Authored by Revere Health

SLAP Tears in the Shoulder

December 13, 2016 | Family MedicineSports Fitness and Physical Therapy

There are a number of injuries possible in the arms and shoulders, ranging all the way from basic tendinitis and pain to serious issues. These conditions can be caused by long-term overuse or single incidents, but they’re often tough to tell apart because there are so many different things that their pain symptoms might be trying to tell us.

An example of this in the shoulder is what’s called a SLAP tear – “superior labrum, anterior to posterior.” SLAP tears affect the labrum, which is a ring of tissue around your shoulder socket that keeps your arm attached to your shoulder. In the worst cases, the labrum tears fully.

What are some signs of SLAP tears, what are the causes, and how is it treated? Let’s take a look.

Symptoms of SLAP Tears

Symptoms of SLAP tears can range from mild to severe. A few of the most common ones include:

  • Weakness or disconnected feeling in the shoulder
  • Pain lifting objects
  • Less shoulder strength
  • • Aches and pains in areas that are tough to identify specifically
  • Decreased range of motion
  • Popping or clicking in the shoulder

However, because so many of these symptoms might cause several other conditions, it’s usually tough to diagnose SLAP tears based on physical symptoms alone.

Additionally, many people who have SLAP tears will also have other shoulder conditions. If you’re diagnosed with a SLAP tear, make sure your doctor also checks for other issues.

Causes of SLAP Tears

Most SLAP tears are caused either by long-term fraying of the labrum or a single event that causes the same issue in a short period of time. For long-term issues, the root cause could be as simple as a bad throwing motion or a hitch in regular shoulder movement. Examples of single incidents which can cause a SLAP tear include:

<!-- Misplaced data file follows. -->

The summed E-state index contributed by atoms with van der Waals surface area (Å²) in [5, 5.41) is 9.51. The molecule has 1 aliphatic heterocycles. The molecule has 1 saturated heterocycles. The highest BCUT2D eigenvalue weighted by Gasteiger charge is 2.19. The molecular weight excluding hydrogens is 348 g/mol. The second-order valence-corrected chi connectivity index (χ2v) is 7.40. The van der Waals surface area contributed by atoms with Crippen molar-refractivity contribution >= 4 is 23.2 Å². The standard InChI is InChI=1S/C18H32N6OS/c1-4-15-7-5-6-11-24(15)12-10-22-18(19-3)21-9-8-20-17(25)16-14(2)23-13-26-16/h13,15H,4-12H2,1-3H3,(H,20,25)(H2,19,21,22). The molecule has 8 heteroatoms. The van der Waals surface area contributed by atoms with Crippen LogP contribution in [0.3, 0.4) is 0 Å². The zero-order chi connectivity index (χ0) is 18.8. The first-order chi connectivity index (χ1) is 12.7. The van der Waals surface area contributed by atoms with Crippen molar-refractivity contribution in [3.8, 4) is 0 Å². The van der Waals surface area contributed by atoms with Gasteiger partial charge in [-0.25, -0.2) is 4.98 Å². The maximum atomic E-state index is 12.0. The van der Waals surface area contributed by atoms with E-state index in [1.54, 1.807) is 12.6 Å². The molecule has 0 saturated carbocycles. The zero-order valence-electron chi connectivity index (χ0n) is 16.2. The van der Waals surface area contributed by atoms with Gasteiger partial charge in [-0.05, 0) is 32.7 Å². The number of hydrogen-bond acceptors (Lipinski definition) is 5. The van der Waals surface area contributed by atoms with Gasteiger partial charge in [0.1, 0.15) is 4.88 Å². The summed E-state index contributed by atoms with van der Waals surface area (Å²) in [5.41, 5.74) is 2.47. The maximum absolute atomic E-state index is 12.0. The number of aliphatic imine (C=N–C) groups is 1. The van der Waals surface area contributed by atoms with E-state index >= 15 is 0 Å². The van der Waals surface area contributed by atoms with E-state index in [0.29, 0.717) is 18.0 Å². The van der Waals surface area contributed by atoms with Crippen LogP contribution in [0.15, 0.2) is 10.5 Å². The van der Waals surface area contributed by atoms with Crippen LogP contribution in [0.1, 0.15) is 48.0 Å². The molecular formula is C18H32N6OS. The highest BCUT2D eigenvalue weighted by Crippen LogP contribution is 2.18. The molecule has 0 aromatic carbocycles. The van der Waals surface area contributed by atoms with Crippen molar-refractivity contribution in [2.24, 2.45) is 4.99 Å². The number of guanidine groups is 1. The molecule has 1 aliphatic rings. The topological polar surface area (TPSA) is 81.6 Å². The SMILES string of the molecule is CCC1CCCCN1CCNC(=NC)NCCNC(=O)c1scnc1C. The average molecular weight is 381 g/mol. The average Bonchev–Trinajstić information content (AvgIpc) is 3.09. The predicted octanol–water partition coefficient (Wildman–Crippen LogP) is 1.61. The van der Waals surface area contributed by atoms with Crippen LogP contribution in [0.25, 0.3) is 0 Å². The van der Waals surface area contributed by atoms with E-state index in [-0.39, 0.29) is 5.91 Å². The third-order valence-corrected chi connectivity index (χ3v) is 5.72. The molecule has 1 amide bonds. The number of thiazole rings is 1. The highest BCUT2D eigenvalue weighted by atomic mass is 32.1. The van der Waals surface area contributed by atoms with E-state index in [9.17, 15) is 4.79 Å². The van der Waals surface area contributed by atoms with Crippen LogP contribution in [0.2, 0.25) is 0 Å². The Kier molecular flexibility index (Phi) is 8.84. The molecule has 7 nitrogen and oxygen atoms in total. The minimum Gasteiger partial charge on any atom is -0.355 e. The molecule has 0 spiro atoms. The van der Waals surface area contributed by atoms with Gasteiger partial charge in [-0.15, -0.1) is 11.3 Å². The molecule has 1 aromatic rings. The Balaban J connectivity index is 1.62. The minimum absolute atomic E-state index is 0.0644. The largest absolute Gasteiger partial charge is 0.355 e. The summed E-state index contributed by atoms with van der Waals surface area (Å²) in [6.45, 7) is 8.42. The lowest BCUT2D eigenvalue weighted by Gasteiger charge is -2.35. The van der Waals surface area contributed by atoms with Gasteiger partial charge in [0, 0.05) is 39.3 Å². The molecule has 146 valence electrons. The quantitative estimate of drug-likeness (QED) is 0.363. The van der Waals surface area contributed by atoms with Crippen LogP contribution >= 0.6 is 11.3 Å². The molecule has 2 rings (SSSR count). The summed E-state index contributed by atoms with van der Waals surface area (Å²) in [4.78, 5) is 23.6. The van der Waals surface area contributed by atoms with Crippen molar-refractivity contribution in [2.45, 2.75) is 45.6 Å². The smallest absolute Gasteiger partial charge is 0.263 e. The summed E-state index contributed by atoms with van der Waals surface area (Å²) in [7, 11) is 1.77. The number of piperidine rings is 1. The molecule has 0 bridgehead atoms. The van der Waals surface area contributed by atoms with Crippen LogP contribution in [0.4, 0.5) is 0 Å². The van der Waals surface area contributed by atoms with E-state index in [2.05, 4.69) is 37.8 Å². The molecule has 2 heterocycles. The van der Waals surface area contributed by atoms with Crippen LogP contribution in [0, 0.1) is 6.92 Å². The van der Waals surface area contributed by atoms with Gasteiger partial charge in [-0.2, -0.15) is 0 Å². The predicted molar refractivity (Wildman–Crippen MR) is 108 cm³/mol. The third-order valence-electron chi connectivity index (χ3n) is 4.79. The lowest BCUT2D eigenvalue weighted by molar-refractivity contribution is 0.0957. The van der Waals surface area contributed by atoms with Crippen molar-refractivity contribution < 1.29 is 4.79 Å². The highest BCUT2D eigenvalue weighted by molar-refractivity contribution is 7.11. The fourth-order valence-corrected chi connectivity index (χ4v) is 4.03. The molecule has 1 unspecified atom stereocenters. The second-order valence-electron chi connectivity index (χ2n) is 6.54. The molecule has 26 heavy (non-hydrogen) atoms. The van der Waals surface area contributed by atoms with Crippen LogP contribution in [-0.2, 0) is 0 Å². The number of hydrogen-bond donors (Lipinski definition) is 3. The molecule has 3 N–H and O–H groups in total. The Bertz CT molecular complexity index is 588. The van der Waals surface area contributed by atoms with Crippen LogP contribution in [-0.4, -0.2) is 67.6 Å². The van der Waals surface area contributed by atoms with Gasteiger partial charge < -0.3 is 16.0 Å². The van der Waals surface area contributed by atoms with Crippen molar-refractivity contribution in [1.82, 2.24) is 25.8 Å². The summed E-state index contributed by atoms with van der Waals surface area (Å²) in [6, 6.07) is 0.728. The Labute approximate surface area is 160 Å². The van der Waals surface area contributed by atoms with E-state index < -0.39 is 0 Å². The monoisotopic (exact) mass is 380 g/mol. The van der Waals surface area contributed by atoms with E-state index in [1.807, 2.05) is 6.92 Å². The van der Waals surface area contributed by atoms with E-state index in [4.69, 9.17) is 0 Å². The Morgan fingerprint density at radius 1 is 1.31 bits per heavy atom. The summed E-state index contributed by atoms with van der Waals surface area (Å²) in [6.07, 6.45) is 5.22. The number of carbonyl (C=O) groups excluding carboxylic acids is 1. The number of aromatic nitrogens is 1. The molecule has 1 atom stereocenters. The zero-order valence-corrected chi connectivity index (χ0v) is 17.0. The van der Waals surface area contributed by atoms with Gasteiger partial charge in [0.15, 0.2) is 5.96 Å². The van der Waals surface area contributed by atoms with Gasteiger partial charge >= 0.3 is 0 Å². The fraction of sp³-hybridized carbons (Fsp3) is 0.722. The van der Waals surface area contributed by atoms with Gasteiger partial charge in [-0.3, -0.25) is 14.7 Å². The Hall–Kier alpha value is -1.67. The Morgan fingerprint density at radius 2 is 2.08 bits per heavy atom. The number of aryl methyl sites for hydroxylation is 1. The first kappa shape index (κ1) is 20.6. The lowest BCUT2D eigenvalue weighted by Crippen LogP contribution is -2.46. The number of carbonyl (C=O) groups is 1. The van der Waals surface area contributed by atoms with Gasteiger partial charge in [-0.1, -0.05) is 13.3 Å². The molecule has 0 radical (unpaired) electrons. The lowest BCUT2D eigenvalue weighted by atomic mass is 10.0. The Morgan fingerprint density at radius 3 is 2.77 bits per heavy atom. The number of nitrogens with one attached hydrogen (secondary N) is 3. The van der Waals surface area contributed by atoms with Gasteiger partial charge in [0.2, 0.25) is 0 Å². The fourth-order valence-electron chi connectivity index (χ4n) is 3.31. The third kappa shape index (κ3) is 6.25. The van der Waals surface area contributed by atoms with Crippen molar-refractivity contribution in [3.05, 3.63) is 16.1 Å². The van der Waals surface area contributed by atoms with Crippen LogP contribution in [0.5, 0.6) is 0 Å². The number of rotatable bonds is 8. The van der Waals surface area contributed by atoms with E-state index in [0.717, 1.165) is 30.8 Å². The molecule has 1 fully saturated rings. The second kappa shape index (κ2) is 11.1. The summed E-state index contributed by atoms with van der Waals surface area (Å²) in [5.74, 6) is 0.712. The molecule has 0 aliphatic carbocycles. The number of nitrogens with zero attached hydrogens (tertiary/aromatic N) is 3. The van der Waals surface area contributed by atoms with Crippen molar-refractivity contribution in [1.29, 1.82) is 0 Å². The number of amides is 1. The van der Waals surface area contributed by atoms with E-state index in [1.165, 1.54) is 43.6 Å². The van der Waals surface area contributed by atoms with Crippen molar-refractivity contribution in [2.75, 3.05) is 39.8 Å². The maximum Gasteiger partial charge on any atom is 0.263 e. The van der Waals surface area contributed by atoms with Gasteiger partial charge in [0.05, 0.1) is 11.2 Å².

• Car or other major accident
  • Shoulder dislocation
  • Sudden heavy lifting

Anyone who uses their shoulders often, especially with lots of weight or pressure on them (think weight lifters or baseball pitchers), could be at higher risk of injuries like SLAP tears. People over 40 are generally at higher risk of SLAP tears through long-term wear and tear rather than individual injuries.


Diagnosing SLAP tears is usually more complicated than just noting the symptoms, mainly because so many of the symptoms could also mean other things. Your doctor will usually perform a standard physical exam, including testing your shoulder specifically for pain and movement issues.

In some cases, your doctor will conduct specific imaging or tests to find out more. The most common tests include:

  • X-ray
  • MRI – using a special dye to help show affected areas
  • Arthroscopic surgery – a surgery where your doctor looks inside your shoulder using a small camera. This is invasive, but it’s the only way to be 100 percent certain of a SLAP tear


As with most wear- or injury-related conditions, the first step to treating SLAP tears is pain reduction and maintenance. Painkillers can be useful, as can ice and heat in the right situations. Your doctor might prescribe you a few basic rehab exercises, or even a brief physical therapy program.

In some situations, though, these remedies alone aren’t enough. Some patients require surgery – usually the same arthroscopic surgery used to find the SLAP tear, only this time repairing the problem using the same cameras. How exactly your tear is repaired will depend on how severe it is.

People who do need surgery for SLAP tears are almost always prescribed a specific physical rehabilitation program after they rest the shoulder for at least a few weeks in a sling. The goal of rehab is to get motion back and reduce pain wherever possible. If you’re an athlete or someone who uses their shoulder for intense activity regularly, you’ll have to talk to your doctor about when you can go back to normal activity.

About the Author

Michael Carlson, MD

Orthopedics is rewarding for me because it allows me to help patients with injuries and get them back into action quickly. I love meeting people of all ages in my practice—I see kids, athletes, adults and retirees. I enjoy being able to understand people’s unique situations and trying to help them recover. I tend to be conservative with my surgical treatment, and much of my training is in minimally-invasive procedures, such as arthroscopy.


Dr. Carlson

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This information is not intended to replace the advice of a medical professional. You should always consult your doctor before making decisions about your health.